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Hinduism: A Brief Description
Hinduism is a religion that originated in India in or around 1500 BC. It is a major world religion with more than 700 million followers. It is a very flexible religion with its extraordinary tendency to absorb new ideas and concepts into it s already vast array of beliefs and morals. Because of this, the religion has been divided into two pasts or sections. They are described as: 1) those people who seek the sacred and profane rewards in the world, and 2) those people who seek release from the world. These two separations will be elaborated upon later in the paper.
The word Hinduism means righteousness forever of that which has neither beginning nor an end. The religion preaches about the relentless pursuit of truth for self and for others, and therefore, it is considered to go on forever. It is said that all humans are living to find the one absolute truth or God-realization. Hinduismpreaches that even non-followers will find it even if they do not believe it. The Bhagvat Gita states Whatever and whichever way men approach Me, even so do I accept them; whatever paths they may choose finally lead to me, Oh Arjuna! It clearly translates that there are many different paths and the different religions in the world portray these paths.
Gods and their Roles
There aren t many practices or beliefs shared by all Hindus, but most Hindus worship Brahma (the God of Creation), Vishnu (the God of Preservation), and Shiva (the God of Annihilation). Together, these three are known as the Trinity. Their wives are also goddesses: Saraswathi (the Goddess of Intelligence), Lakshmi (the Goddess of Prosperity), and Parvati (the Goddess of Power), respectively. When the Trinity gods take human form, it is known as an Avatar.Some popular Avatars are Ram and Krishna. They took during the two popular epics: The Mahabharata and The Ramayana. There are many other minor deities, but these are the most common among all Hindus.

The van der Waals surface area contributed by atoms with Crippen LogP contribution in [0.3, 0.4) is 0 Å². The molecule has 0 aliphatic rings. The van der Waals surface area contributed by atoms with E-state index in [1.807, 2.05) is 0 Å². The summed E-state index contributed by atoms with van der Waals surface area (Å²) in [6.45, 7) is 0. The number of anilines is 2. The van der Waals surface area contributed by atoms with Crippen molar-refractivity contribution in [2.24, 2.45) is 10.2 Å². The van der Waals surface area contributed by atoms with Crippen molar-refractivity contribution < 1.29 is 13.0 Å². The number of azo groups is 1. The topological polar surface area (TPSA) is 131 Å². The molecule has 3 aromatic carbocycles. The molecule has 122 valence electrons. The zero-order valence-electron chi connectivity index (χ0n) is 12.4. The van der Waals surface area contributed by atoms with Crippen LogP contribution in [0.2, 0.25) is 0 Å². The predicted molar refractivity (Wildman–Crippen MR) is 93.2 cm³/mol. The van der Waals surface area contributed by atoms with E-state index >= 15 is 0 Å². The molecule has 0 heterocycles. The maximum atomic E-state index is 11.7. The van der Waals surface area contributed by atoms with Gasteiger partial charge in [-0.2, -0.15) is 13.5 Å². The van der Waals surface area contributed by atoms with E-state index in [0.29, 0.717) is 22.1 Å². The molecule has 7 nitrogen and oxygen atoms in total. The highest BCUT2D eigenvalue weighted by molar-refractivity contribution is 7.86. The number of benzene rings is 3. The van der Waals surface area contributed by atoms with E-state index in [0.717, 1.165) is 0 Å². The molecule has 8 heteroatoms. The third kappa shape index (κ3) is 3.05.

Because each god has their own power, Hinduism has many different religious days to honor each god. For example, Deepawali, or Diwali, better known as the Hindu New Year isa holiday mainly focused upon Lakshmi (the Goddess of Prosperity). All Hindus wish each other good fortune and prosperity during Deepawali for the coming year.
The Hindu scriptures are classified into two groups: Sruti (that which is heard) and the Smitri (that which is remembered). The foremost sacred books in Hinduism are the Vedas. They are divided into four: The Rig Veda, The Yajur Veda, The Sama Veda and The Atharva Veda. The Vedas consist of hymns, charts, rituals, and spiritual truth.
Also very sacred is the Hindu holy bible, the Bhagvat Gita. This book consists of 18 chapters and about 700 verses. The Gita has the answer to every problem that a man may have. Its also deals with in-depth ways of attaining God realization. It gives suggestions to problems, but never advises one choice over another. The final decision is left for the individual. There is nowhere in the Gita in which a line should begin Thou shalt not. Because of it s you make the decision format, many Hindus feel that whatever decision they make on any subject is correct because they have reviewed it in the Gita and they feel the decision they have made is the correct one. The Gita lso describes about attaining oneness and uniqueness with one s self.